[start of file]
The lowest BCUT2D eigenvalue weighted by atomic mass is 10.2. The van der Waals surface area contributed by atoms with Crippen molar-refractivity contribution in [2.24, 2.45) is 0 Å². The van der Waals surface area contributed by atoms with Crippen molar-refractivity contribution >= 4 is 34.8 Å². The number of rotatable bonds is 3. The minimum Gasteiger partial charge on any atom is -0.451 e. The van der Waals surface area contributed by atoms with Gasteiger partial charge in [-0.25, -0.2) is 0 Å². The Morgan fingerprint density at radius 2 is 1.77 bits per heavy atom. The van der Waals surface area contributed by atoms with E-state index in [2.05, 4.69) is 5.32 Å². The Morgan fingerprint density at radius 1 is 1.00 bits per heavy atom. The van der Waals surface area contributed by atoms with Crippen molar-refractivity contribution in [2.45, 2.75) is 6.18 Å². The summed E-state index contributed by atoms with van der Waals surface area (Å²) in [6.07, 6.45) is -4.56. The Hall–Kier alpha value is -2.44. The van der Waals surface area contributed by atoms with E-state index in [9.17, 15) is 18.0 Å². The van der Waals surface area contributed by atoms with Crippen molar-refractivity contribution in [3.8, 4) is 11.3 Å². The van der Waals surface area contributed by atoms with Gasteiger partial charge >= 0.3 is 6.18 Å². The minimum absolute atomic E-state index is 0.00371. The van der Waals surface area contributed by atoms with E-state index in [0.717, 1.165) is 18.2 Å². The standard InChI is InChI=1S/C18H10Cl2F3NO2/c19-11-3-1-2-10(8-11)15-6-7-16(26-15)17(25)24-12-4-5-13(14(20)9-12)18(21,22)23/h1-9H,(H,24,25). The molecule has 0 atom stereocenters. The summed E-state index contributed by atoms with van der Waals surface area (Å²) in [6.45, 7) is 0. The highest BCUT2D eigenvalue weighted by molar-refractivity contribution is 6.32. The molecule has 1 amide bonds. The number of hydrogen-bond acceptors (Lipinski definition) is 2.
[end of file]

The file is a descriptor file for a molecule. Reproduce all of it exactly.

The lowest BCUT2D eigenvalue weighted by atomic mass is 10.2. The van der Waals surface area contributed by atoms with Crippen molar-refractivity contribution in [2.24, 2.45) is 0 Å². The van der Waals surface area contributed by atoms with Crippen molar-refractivity contribution >= 4 is 34.8 Å². The number of rotatable bonds is 3. The minimum Gasteiger partial charge on any atom is -0.451 e. The van der Waals surface area contributed by atoms with Gasteiger partial charge in [-0.25, -0.2) is 0 Å². The Morgan fingerprint density at radius 2 is 1.77 bits per heavy atom. The van der Waals surface area contributed by atoms with E-state index in [2.05, 4.69) is 5.32 Å². The Morgan fingerprint density at radius 1 is 1.00 bits per heavy atom. The van der Waals surface area contributed by atoms with Crippen molar-refractivity contribution in [2.45, 2.75) is 6.18 Å². The summed E-state index contributed by atoms with van der Waals surface area (Å²) in [6.07, 6.45) is -4.56. The Hall–Kier alpha value is -2.44. The van der Waals surface area contributed by atoms with E-state index in [9.17, 15) is 18.0 Å². The van der Waals surface area contributed by atoms with Crippen molar-refractivity contribution in [3.8, 4) is 11.3 Å². The van der Waals surface area contributed by atoms with Gasteiger partial charge >= 0.3 is 6.18 Å². The minimum absolute atomic E-state index is 0.00371. The van der Waals surface area contributed by atoms with E-state index in [0.717, 1.165) is 18.2 Å². The standard InChI is InChI=1S/C18H10Cl2F3NO2/c19-11-3-1-2-10(8-11)15-6-7-16(26-15)17(25)24-12-4-5-13(14(20)9-12)18(21,22)23/h1-9H,(H,24,25). The molecule has 0 atom stereocenters. The summed E-state index contributed by atoms with van der Waals surface area (Å²) in [6.45, 7) is 0. The highest BCUT2D eigenvalue weighted by molar-refractivity contribution is 6.32. The molecule has 1 amide bonds. The number of hydrogen-bond acceptors (Lipinski definition) is 2.